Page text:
1, 2, 3, code ! - Cycle 1 activities - Lesson 1.5. (Optional) A route of any length: Loops


When routes become long or complex, students begin to understand the importance of simplifying a program: they discover that loops can be used to avoid repetitions.

Key ideas 

(see Conceptual scenario)


  • A program is a combination of instructions.
  • In a program, loops are used to repeat the same instruction several times. 


For the class:

  • An avatar
  • A poster on A3 or A2 size paper with a 6x5 grid
  • Instruction cards: Handout 1, Handout 7 (previous lessons)
  • Treasure chest cards: Handout 4, Handout 5 (previous lessons)




30 min

The teacher shows the class a new route, which is bigger than the previous ones (six columns by five lines) and without any treasure chests.


Starting the activity



They ask the students to create a program that will take the avatar to the "destination" square. This simple exercise is very quick. Among the students’ suggestions, the "simplest" ones are those using straight lines rather than routes with stair-stepping or detours.

Route example:


Although simple, this program requires numerous cards: the teacher asks the students how they might be able to shorten the program. If necessary, they can tell students that there are a lot of repetitions. Rather than using the same card several times, is there a way to show on the card that the instruction will be repeated several times? The class makes and discusses various suggestions.

We suggest writing down on the card the number of times it will be applied. This type of notation has the advantage of being compatible with the design of the loops in the Scratch Junior software, which will be used in Cycle 2.


This card means "Move three squares to the right"

The class uses loops to simplify the previous program, which becomes:

5 4

The class then looks to see which of the previous programs they suggested can be simplified using loops.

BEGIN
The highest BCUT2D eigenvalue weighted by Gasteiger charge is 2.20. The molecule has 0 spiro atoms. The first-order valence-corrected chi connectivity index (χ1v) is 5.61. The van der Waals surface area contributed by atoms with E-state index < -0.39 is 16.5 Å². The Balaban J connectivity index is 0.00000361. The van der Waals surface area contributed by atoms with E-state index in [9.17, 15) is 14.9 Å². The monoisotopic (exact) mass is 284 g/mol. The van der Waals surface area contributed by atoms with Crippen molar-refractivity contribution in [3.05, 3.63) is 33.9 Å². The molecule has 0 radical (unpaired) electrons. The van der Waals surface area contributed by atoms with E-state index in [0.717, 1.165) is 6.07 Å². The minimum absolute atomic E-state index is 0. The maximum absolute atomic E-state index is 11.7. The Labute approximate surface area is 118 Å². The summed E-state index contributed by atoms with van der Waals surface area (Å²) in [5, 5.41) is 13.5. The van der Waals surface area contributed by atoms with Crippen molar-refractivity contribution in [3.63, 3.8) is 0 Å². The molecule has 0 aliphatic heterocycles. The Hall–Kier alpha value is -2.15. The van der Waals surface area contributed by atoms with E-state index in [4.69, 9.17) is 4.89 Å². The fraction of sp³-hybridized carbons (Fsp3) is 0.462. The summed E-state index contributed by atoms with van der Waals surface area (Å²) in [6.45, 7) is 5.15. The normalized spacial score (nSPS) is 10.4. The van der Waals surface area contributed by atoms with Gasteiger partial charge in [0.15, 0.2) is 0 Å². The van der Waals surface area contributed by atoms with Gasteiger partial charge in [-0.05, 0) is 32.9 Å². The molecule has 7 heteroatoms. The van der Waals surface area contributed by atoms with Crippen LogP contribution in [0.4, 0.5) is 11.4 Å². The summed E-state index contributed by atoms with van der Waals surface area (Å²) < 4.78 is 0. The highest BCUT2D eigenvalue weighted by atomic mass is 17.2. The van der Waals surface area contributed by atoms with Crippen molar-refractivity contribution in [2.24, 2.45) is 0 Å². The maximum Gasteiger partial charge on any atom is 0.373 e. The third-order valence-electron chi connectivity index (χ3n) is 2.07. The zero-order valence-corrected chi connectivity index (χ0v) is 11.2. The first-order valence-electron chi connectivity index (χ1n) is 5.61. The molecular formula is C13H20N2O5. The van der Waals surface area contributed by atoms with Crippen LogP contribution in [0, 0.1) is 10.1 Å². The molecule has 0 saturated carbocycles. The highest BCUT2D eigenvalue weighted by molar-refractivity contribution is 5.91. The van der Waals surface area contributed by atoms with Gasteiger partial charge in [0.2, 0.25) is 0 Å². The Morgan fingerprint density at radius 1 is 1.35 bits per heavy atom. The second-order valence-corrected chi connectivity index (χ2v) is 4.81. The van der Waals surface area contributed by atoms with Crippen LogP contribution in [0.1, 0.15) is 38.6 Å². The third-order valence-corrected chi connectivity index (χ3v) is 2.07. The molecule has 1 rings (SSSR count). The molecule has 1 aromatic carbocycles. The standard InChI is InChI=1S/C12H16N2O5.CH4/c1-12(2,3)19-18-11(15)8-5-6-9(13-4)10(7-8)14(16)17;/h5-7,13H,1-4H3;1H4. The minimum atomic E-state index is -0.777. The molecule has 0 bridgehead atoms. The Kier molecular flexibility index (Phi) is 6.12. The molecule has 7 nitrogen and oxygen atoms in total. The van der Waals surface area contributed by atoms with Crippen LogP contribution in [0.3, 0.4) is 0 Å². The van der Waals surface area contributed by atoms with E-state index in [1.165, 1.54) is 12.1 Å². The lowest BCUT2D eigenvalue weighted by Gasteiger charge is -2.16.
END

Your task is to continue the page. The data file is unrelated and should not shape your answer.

Exercise and review

The teacher shows students the same route on which they have placed treasure chests:




The aim is to create a program to take the avatar to the destination square while collecting all the rewards (using tests, as in the previous lesson).

Depending on students' ages, this exercise can be done in small groups or as a class.

One possible solution is:

Kindergarten class, Caroline Fayard, Paris



The class summarizes together what they learned in this lesson:

  • In a program, loops are used to repeat the same instruction several times.


Further study (Cycle 2)

Older students can continue working on loops, especially to help them understand that several instructions can be included in a single loop. You can ask students to write a program using the fewest instruction cards possible to reach the destination, resulting in a route such as the one that follows.

The teacher hangs up the following route:




The class begins by writing a program to describe the route. After learning about loops, the students try to apply this idea to their route. They need to figure out how to make a loop with two instruction cards. The teacher can suggest the following:

( )5

This notation is also compatible with the instructions used in the Scratch Junior language.

Kindergarten class, Caroline Fayard, Paris
“The avatar on the grid. To make our avatar move, we must give it instructions. By combining instructions, we build Programs. To shorten a program length, we can use Loops.

If the class has robots, it can continue with the next sequence. If not, wrap up this sequence with the Review lesson.



<< Lesson 1.4 Sequence I Sequence II >>
Review lesson >>


Project partners

Aucun résultats